NPR was eager to spotlight enemies of the Catholic Church saying "Nope to the Pope" during his visit to Ireland. After a somewhat balanced news report, All Things Considered weekend anchor Michel Martin supportively interviewed a left-wing secularizer named Lisa Breslin. The online headline was:
'He Needs To Be Accountable,' Says 'Nope To The Pope' Activist
Martin wasn't holding the Left accountable for smears. Get a load of the loaded rhetoric coming out of Breslin's mouth, making the church sound like an episode of Game of Thrones:
MICHEL MARTIN: Breslin told me earlier why she'd like Francis to face an empty park.
LISA BRESLIN: I suppose it's a new Ireland. It's not the Ireland it was in 1979 when the last pope was here. Somebody - him - he needs to be accountable for all of the undeniable abundance of abuse cases - and not just those cases, but it's years and generations of torture, neglect and murder by this church.
Accusations against the Catholic hiearchy of tolerating and covering up sexual abuse by priests are bad enough without charges of "murder." (NPR highlighted that wild charge in another story.) What could Breslin be talking about? Martin didn't care. She just kept supportively prompting the leftist into declaring her demand for removing religion from the public sphere:
MARTIN: Is this a specific response to the many cases of abuse of people by clergy that have come out in recent years, or is it a broader point that you're trying to make?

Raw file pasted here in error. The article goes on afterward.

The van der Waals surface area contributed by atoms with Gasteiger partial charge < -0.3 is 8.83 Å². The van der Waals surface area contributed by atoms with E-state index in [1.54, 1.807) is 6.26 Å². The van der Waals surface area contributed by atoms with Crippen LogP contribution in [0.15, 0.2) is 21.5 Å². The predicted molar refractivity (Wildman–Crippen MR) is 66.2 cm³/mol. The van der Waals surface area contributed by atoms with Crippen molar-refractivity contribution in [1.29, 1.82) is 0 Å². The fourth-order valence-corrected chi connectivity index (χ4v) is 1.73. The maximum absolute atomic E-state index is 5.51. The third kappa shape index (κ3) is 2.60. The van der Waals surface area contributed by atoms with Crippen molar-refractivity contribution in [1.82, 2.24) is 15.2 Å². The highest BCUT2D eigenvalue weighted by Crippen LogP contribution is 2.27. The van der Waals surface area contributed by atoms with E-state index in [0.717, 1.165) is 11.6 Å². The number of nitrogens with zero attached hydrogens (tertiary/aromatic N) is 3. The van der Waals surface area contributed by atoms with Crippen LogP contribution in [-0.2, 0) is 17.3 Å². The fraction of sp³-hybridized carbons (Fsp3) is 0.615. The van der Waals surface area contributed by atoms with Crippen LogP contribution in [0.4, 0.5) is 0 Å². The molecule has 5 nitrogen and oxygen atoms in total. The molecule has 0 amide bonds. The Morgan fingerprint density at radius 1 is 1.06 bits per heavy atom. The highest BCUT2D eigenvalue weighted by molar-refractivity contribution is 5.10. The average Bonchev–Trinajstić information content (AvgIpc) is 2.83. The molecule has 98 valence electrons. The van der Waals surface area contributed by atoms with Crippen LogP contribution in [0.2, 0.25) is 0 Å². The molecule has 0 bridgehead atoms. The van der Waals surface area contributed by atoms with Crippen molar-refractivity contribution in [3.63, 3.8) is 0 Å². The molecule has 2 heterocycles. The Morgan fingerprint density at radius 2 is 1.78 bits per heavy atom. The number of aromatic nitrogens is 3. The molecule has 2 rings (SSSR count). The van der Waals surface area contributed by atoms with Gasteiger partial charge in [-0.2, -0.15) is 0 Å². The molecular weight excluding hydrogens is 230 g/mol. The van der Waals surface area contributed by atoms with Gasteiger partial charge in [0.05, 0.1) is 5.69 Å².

BRESLIN: Yeah, it's a much broader point. I think the clerical sex abuse cases is absolutely, like, one of the most important points. But Ireland itself is - we're at a crucial time in Ireland. This is not just about abuse cases. We need, in Ireland, a complete separation between church and state. And we think every human has the right for freedom of conscience and belief in a religion for both religious people and nonreligious people. And our country is so diverse now that we should be encouraging and operating for the good of all based on human rights, rather than religion.
Martin pointed out the Ireland has legalized abortion and same-sex marriage, but Breslin complained the Catholics "still do have a hold over our hospitals and our schools."
Martin concluded by asking Breslin if there was some event in her past that caused her rebellion against the church, and Breslin started talking about "hostages" taken by the church:
BRESLIN: A lot of my family are devout Catholics. My grandmother is absolutely awfully ashamed at my protest, and I've embarrassed her. And I think me, as a person, it's just how I grew up and how I progress and how I feel. This is how I've felt from a very young age, and a lot of people in Ireland feel the same. They feel like they're hostages of a religion they don't want to be part of. And I'm one of those people.
On Weekend Edition Sunday, NPR tilted the interviewing field again when anchor Melissa Block talked to Irish sexual-abuse survivor Darren McGavin, who despite all his suffering at the hands of a notoriously abusive priest, didn't loosely accuse the Catholic Church of "murder."